Pampa Daily News from Pampa, Texas on January 7, 1935 · Page 2
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Pampa Daily News from Pampa, Texas · Page 2

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Pampa, Texas
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Monday, January 7, 1935
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Page 2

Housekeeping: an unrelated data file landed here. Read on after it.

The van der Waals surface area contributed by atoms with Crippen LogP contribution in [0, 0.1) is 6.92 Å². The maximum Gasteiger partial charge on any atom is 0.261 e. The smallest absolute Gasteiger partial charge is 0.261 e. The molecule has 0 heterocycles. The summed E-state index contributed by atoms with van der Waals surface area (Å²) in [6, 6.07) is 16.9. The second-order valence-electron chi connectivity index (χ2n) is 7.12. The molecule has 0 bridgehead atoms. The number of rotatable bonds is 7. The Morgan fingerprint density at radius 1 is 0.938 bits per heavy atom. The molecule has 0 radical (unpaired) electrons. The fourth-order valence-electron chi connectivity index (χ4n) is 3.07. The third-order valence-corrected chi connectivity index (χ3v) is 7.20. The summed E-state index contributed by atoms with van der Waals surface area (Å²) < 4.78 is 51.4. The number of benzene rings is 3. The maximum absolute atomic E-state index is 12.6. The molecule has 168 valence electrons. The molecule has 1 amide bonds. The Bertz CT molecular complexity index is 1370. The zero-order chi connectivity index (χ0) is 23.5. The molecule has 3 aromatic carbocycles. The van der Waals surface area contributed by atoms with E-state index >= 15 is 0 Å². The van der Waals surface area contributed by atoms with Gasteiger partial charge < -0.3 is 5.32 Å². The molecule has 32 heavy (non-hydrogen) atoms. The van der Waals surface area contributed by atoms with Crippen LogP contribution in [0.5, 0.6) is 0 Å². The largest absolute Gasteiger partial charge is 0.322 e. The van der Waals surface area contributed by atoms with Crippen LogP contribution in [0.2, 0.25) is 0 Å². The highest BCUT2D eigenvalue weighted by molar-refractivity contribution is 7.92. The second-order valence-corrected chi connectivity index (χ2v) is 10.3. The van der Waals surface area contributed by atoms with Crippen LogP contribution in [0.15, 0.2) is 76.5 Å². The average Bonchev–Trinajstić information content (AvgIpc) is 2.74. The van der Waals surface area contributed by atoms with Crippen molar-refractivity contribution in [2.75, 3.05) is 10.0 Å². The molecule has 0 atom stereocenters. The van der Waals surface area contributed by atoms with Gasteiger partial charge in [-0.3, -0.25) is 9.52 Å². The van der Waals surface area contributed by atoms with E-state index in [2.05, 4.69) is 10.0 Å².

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PAGE "TWO THE PAMPA DAILY NEWS, Pampa, Texas EDITOR AL ALLRED TACKLES NO. 1 PROBLEM James V. Allrecl went to Washington to talk relief problems with the federal government. Since his returns he has conferred at length with those familiar with the Texas situation. His statements of last week indicate that he will take immediate action to place the problem before the legislature. Relief is not a problem that lawmakers like to tackle. They like to make promises in the campaigns, but to put their promises into laws appropriating large sums is to remind taxpayers that they also promised to curtail expenditures. The ideas of property taxpayers, large and small, differ radically with those of persons who have no property and do not feel the ad valorem tax burden. The Texas Relief commission began the new year with a case load of 300,667 men and women who are jobless. These, with their dependents, constitute, it is estimated, 21 per cent of the Texas citizenship. The problem is therefore the most serious which the state faces. Winter is here. . Hanger and suffering cannot 'be ignored. Yet when there are approximately 1,225,000 persons receiving budgeted allowances every week, the problem is not merely one of the winter but one of finding a way to rehabilitate these families and take them permanently off the relief rolls. The federal government alloted $3,674,695 to Texas for relief during January. This seems a large sum. But compare it with the 1,225,000 persons it must help and the inadequateness of it is obvious. Moreover, the federal government 'is abandoning its work for and with the "unemployables." The state and the various counties will have a huge task to sort out and care for these. It should be noted that cost of administering relief funds in Texas during November amounted to 9.47 per cent of the obligations incurred by the county boards during the month. Administrative costs in other states and through other agencies have been much higher, it is claimed. Rehabilitating those on relief after months of budget r ing for them will be arduous. All kinds of folks have sought relief. Some of them are eager to work and to take their names from the relief rolls. Others are pleased by their status and would be happy to remain on the rolls the rest of their lives. Many are having more to eat and wear than they did dui'ing prosperous times. The Man of Gallilee suggested that he who is unwilling to work should not eat. If this test were rigidly applied, the relief rolls would be smaller than they are nice white new one . . . And Gertrude Stein insisted that "the people the Russians are killing are just as nice as the people the Nazis are killing." Certain parts of China have paid their taxes as far as 40 years ahead. Now, how can the Chinese expect future generations to remember them? The difference between the United States and many, Italy or Russia is that here the worst can do is clean up the movies. Gera purge It's parents who talk baby talk, says a Chicago doctor The ba/bies simply do so to humor the old folks. Legislators in Iceland must not get drunk while on duty, unless the feeling of power gets them that way. Chile is having a home building boom, having learned from Florida the importance of holding down some real estate with a house. now. But abuses cannot distract attention from the fact that tens of thousands of families are dependent upon relief boards for food and clothing. More than 18 millions of persons are receiving direct help from various units of government. Unskilled city laborers constitute only 41 per cent of our urban population! but they make up 63 per cent of the city case load. The "white collar" group make up 40 per cent of urban population but furnish only 18 per cent of the relief group in this country. Rural workers, share-croppers, and persons farming marginal lands make up the rest of the relief group. The much-praised American standard of living is so far out of balance that the relief problem is rooted too deep for Jimmie Allred or anyone else to solve it in one stroke. THE NEW DEAL WASHINGTON -BY RODNEY DUTCHER TEXAS H9STOEY Brushing Up on Facts You Ought to Recall Residents of San Pelipc cie Austin were overjoyed one morning In 1824 to hear that they were to have some new neighbors. The two hundred families who had made the tiresome trip with Martin de Leon of Tamnulipas, were to settle on the lower Guadalupe, at the present site of Victoria. Four contracts were obtained in 1825 by emissaries, and the same year, the new Mexican colonization law was passed. It required that, Bhould each empresario bring approximately 800 families, he would be given five leagues, or 22,142 acres, for grazing lands, and five labors, or 885.6 acres for other purposes. The contract must be completed within six years. The settlers were to follow the "laws now in effect and hereafter established" in regard to slavery, but the laws then in effect were not enumerated. Vagrants and criminals from Mexico were to be hired out by individuals of good repute, and also put to work on public roads and projects by public officers. The first American settlement west of the Colorado river was made by Green de Witt and his four hundred families from Missouri. His colony was bounded on. the east by the Lavaca river and Austin's colony, on the north by the old San Antonio road, on the south by De Leon's colony, and on the west by the line between San Antonio and the Guadalupe river. Assisted by James Kerr, the little village of Gonzales was founded in August, 1825. Austin brought nine hundred families to Texas in June, 1825, to settle the vacant lands in his old colony, and within ten leagues along the coast. Later his colony absorbed the Nashville colony—Robert Leftwich's families from Tennessee. To be a settler in his colony, Austin wrote, a man "must have n perfectly unblemished character, be moral and industrious, and be absolutely free of the vice of intoxication." Three other grants were made to Stephen F. Austin. November 20, 1827, he was given permission to establish one hundred families north of the Colorado river above the old San Antonio road, within six years. In 1828 h,e obtained a grant to locate three hundred families along the gulf const, and in 1831 he and Samuel M. Williams were given permission to establish 800 Mexican and foroign families on the vacant lands of previous grants. There were 2,021 persons in Austin's colonies on March 31, 1828. By the end of 1832 colonization in Texas extended ns far north and west as the old San Antonio road, and as far east as the Sabine. Problems more serious than colonization were to confront the empresarios and leaders within a short while. The first issue of The Texas Gazette was off the press. Wooden peg fastenings on front doors were quickly pulled out as eager Texans hurried to get their copies of the newspaper. Goodwin Brown Cotton remained at his print shop all day to accept the congratulations of his fellow-citizens. He had been confident that his paper would come up to their expectations, and he had not been disappointed. Without doubt he had been rather elaborate in his praise of the country, but it was well to give the people back in the states a good picture of Texas. "We are here situated in an interesting and highly favored portion of the earth. The God of nature has scattered choicest blessings in EVENING, JANUAK* t, 1085 rich profusion. A temperate climate, salubrious atmosphere, and fertile soil, together with its natural advantages for commerce all unite to render it by nature one of the most delightful and eligible situations in the world and promise fair to reward with in luxury of abundance the toils of the enterprising and industrious." That was a good paragraph. Those skeptical relatives in Connecticut nnd Virginia could no longer doubt the advantages of living in Texas. To correct various stories which had been told of Texas, Cotton had written an editorial: "Crops are superior. It has been erroneously stated in some places that the seasons are very dry and uncertain and that it never rains, or only at long intervals. The experience of seven years, since Col. Austin commenced this settlement, totally disproves this statement, for during that period there has not been one season that would not have produced great crops if planted in time and properly tended. . . . The health of Texas generally has been good this year. The towns of Bexar and La Bahia and the country around them are proverbial for health, salubrity, and the longevity of their inhabitants, and Nacogdoches and its vicinity has long been celebrated for health, good water, and agreeable temperature." "It cannot be expected that the present inhabitants of Texas will do much more than lay a permanent "oundation for the future value and usefulness of this country," Cotton wrote. The Texas Centennial celebrations f 1B3G are in honor of those who laid the permanent foundations for the state. Without their courage and efforts to carry on in spite of hardships, there could have been no future "value and usefulness of this country." OPERATORS CHARGED TYLER, Jan. 7 (fP)— A. V. Riley and O. D. Adams, operators of the Shoreline Refining company of Kilgore, tonight were free on $5,000 bond after pleading not guilty to charges of shipping gasoline in interstate commerce in violation of section 9-C of the national recovery act. "Dude ranches" of Montana and Wyoming are estimated to have brought $13,030,000 into the two states last season. 9 Your own dniggisf is authorized to cheerfully refund your money on the spot if you are not relieved by Crcomulsion, THE PAMPA DAILY NEWS Published evenings except Saturday, and Sunday morning by Pampa Dally NEWS, Inc 322 West Foster, Pampa, Texas QUJJORE N. NTTNM, Pen. MST.; PHUJP B. POND, Business Mgr.; OLIN E. HINKLB, Managing Bdtto* MEMBER OP THE ASSOCIATED PRESS.—Pull Leased Wire. The Associated Press Is exclusively fefl- tltled to the use for publication of all news dispatches credited to or not otherwise credited In this newspaper and also the local news published herein. All rights for re-publication of special dli- patches herein also are reserved. Entered as second-class matter March 15, 1927, at the postoffice at Pampft, Texas, under the Act of Marcn 3, 1879. One Year One Year . One Year SUBSCRIPTION RATES OF THE PAMPA DAILY By Carrier in Pampa .$6.00 Six Months $3.00 One Month $.60 One Week By MaH In Gray and Adjoining Counties Six Months $2.75 Three Months $1.50 One Month By Mall Outside Gray and Adjoining Counties Six Months $3.7g Vhree Months $2.10 One Month .$5.00 .$7.00 « .15 $ .60 ..$.75 NOTICE—It Is not the intention of this newspaper to cast reflection upon the character of anyone Knowingly and if through error it should the management will appreciate having attention called to same, and will gladly and fully correct any erroneous statement made. I OUT Oil WAY.. By WILLIAMS "THAT VNIL.L, BE ALL OF THAT/ SUE. MEEDS A LESSON IM TABLE HAMMERS/ BUT NOT FROM WHV MOTHERS GET GRAY \gi 1935 SY.NEA SERVICE, INC. THE NEWFANGLES (Mom'n Pop) NEA Service Staff Correspondent WASHINGTON—The timing and placing of Miss Gertrude Stein's visit to Washington pro,bably was the most appropriate occurrence in the history of the New Deal. The few days before Congress opened, if historians were onto their jobs, woula be known as the "Bughouse Period." Miss Stein arrived plop in the middle of it and gave utterances in speeches and interviews which were promptly seized upon by hopeful persons who insisted here was a person who spoke the language of the New Deal. Nobody was in position to deny it. It turned out at the last moment that Roosevelt hadn't been any too sure just what he was going to propose to the new Congress. He knew 'in a general way, of course, but everybody was hazy as to details and most of the New Dealers suddenly found themselves frantic with cabinet, committee, subcommittee, and other meetings and conferences which left everybody tired and short-tempered, because everybody was burdened with altogether too much work. A couple of holidays and two half holidays came along, meaning days off for all government employes, and the big shots, so heavily dependent on the small fry, found that an added handicap in getting things done. Naturally, nobody could keep track of what was going on around Him, which made it all the easier to believe Miss Stein when she spoke in her well-known tongue * * * # You couldn't find anyone here who wouldn't wise- wisecrack that General Johnson should have paid Richberg for the publicity resulting from exposure of the "Assistant President's" threat to sue for libel if Johnson wrote any falsehoods about him. The exchange of compliments between the two men was a highlight of the "bughouse period." Johnson's l'in,e about "the ants of conscience in his .pants" was the most-quoted one of the month and even Richberg laughed hard at it and told his friends he .thought it was pretty darned funny. Another amusing sidelight in the feud is to be seen on the wall of Richberg's study at home, where a photo- .graph of Johnson, presented not so long ago, bears the inscription from the general: "To Don—without whom NRA never would have -meant a thing." * * * * i Quite in keeping with) everything else was the discovery thai; things aren't safe even oji top the Washjng- tan monument. Someone has stolen 107 platinum-tipped rod points, ' * * * * Members of Congress have kept themselves in semi- cpncefllment here or stayed away until the last moment because they couldn't stand the pressure for jobs. Jo,e Sinnott, head doorkeeper of the House, reported he fcad made 4300 enemies because there were but 700 gallery seats and he had 5000 opening day ticket requests ; , , Miss Marguerite keh^nd, Roosevelt's confidential 'jBtenographer, was moaning because the president insists QH keeping that dirty little once-white Republican elephant on his desk and w*n't let her replace it with a By COWAN 6OODBY, DARLING- HAVE A GOOD .TinE,AND 1 HOPE. SISTER SUSIE 13 DOING OH,PAPA< SAFE 1 ABOARD AND I ALL-LL ON HER WAY/LIFE BEGINS / ABOARD FOR /AE fiV 4:4O,TRA1N TIME WHOOPS -WILLI GO DO THINGS WELL.l UOPE YOULL BEHAVE BETTER THAN TUWS FOR SOME OF THE TRICKS 1 KNOW YOU'LL ^BE up TO WHILE ^^©1935 BV ME A SEBVICEJNC. T. M. REO. U. 8. PAT. OFF.^ ALLEY OOP Surprise Reunion! By HAMLm HEY, YOUR MAJESTY,WE GOT '[ IT TURNED OUT T'BE A PARTY OF OUR OWM PEOPLE/VVITH A RENEGADE hAOOVIAN AN"ONE , GIRL. PRISONER/ MY LITTLE •ne POOKPUUKS BUNCH OF &HSAKW HYENAS ABE OUT 'i WOQTIETOQTJ BRING EM WANTA © 1935 BV tiEA SERVICE, INC. T. M. 'REO. U. S. PAT. OFF. OH, DIANA! Principles Upheld By FLOWERS THAT'S A GOOD ONE ON YOUR. PAP-"TH INKING I WAS 'RICHf HAT HAPPENED TO YOUR SILVER MINE IN PERU? WELL- I HAD A •STUBBORN THIC.K-HEADEP PARTNER IN THAT MINE, DIAMA. I WANTEp TO MINE. SILVER. AND HE INSISTED ON MININS FOR GOLD f SO I SOLO GUTTO HIM AND _HE GOT RICH ' STILL- HAVE 3CORCHY SMITH CAPTAIN RADIOED THAT TH5 PtANE CAME DOWN IM ft POWER - STfiWCK WITH TERRIFIC FORCE- -A POWER DIVE? THEN IT WASN'T ACCIDENT/ THAT'S TOUCH/ I'VE fliWAYS KNOWW HIM AS A 6RANP COME OUT HERE ft MINUTE, WlU YOU HEflPflUARTERS - fl SHIP THIRTY MILES <?f F TUB COAST REPORTS A PlflNe CRflSH£P OUT ANP SflNK BEFORE THE/ COULD REACH IT-THE WERE C-7<K>1 END OF PATTERSON// ITS UNFORTUNATE, OF COURSE -H5 WAS A CHARACTER, W, DIP'N'T /y\i$s CONSCIOUSNESS, BROOK PATTERSON, QUESTIONED 8V THE STATE HEAP ANP OTHER AUTHORITIES, DRAMATICAUY THAT HfR FATHER, COLONEL PATTERSON, is TH5 5A? FIENI? /| CHIEF RECEIVES A START1IN& MESSAGE --